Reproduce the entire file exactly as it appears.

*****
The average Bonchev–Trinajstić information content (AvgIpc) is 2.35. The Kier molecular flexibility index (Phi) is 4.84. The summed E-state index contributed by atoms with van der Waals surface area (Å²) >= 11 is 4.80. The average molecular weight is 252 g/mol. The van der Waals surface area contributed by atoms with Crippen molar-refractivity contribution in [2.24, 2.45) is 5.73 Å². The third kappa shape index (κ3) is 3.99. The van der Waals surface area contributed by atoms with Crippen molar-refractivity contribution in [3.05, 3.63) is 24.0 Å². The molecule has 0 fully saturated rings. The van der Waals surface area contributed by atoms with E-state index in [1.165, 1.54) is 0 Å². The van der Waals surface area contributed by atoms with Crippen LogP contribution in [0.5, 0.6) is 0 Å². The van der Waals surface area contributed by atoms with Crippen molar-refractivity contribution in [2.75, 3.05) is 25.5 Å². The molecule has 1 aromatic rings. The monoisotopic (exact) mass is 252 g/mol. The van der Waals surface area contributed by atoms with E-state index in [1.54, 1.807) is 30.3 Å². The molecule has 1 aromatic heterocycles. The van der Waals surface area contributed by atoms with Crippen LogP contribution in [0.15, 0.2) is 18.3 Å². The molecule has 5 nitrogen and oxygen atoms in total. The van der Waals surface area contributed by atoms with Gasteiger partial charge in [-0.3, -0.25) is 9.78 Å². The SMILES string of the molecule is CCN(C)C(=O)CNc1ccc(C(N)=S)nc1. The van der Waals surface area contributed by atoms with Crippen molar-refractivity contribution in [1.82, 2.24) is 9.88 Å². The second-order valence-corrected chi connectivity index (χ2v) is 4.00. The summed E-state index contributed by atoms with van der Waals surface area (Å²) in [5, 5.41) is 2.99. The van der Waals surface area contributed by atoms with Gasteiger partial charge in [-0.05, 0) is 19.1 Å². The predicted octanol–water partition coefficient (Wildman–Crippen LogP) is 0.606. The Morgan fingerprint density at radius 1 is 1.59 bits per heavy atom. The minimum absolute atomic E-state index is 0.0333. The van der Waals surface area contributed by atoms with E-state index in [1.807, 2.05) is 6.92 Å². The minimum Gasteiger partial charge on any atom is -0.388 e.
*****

The average Bonchev–Trinajstić information content (AvgIpc) is 2.35. The Kier molecular flexibility index (Phi) is 4.84. The summed E-state index contributed by atoms with van der Waals surface area (Å²) >= 11 is 4.80. The average molecular weight is 252 g/mol. The van der Waals surface area contributed by atoms with Crippen molar-refractivity contribution in [2.24, 2.45) is 5.73 Å². The third kappa shape index (κ3) is 3.99. The van der Waals surface area contributed by atoms with Crippen molar-refractivity contribution in [3.05, 3.63) is 24.0 Å². The molecule has 0 fully saturated rings. The van der Waals surface area contributed by atoms with E-state index in [1.165, 1.54) is 0 Å². The van der Waals surface area contributed by atoms with Crippen LogP contribution in [0.5, 0.6) is 0 Å². The van der Waals surface area contributed by atoms with Crippen molar-refractivity contribution in [2.75, 3.05) is 25.5 Å². The molecule has 1 aromatic rings. The monoisotopic (exact) mass is 252 g/mol. The van der Waals surface area contributed by atoms with E-state index in [1.54, 1.807) is 30.3 Å². The molecule has 1 aromatic heterocycles. The van der Waals surface area contributed by atoms with Crippen LogP contribution in [0.15, 0.2) is 18.3 Å². The molecule has 5 nitrogen and oxygen atoms in total. The van der Waals surface area contributed by atoms with Gasteiger partial charge in [-0.3, -0.25) is 9.78 Å². The SMILES string of the molecule is CCN(C)C(=O)CNc1ccc(C(N)=S)nc1. The van der Waals surface area contributed by atoms with Crippen molar-refractivity contribution in [1.82, 2.24) is 9.88 Å². The second-order valence-corrected chi connectivity index (χ2v) is 4.00. The summed E-state index contributed by atoms with van der Waals surface area (Å²) in [5, 5.41) is 2.99. The van der Waals surface area contributed by atoms with Gasteiger partial charge in [-0.05, 0) is 19.1 Å². The predicted octanol–water partition coefficient (Wildman–Crippen LogP) is 0.606. The Morgan fingerprint density at radius 1 is 1.59 bits per heavy atom. The minimum absolute atomic E-state index is 0.0333. The van der Waals surface area contributed by atoms with E-state index in [1.807, 2.05) is 6.92 Å². The minimum Gasteiger partial charge on any atom is -0.388 e.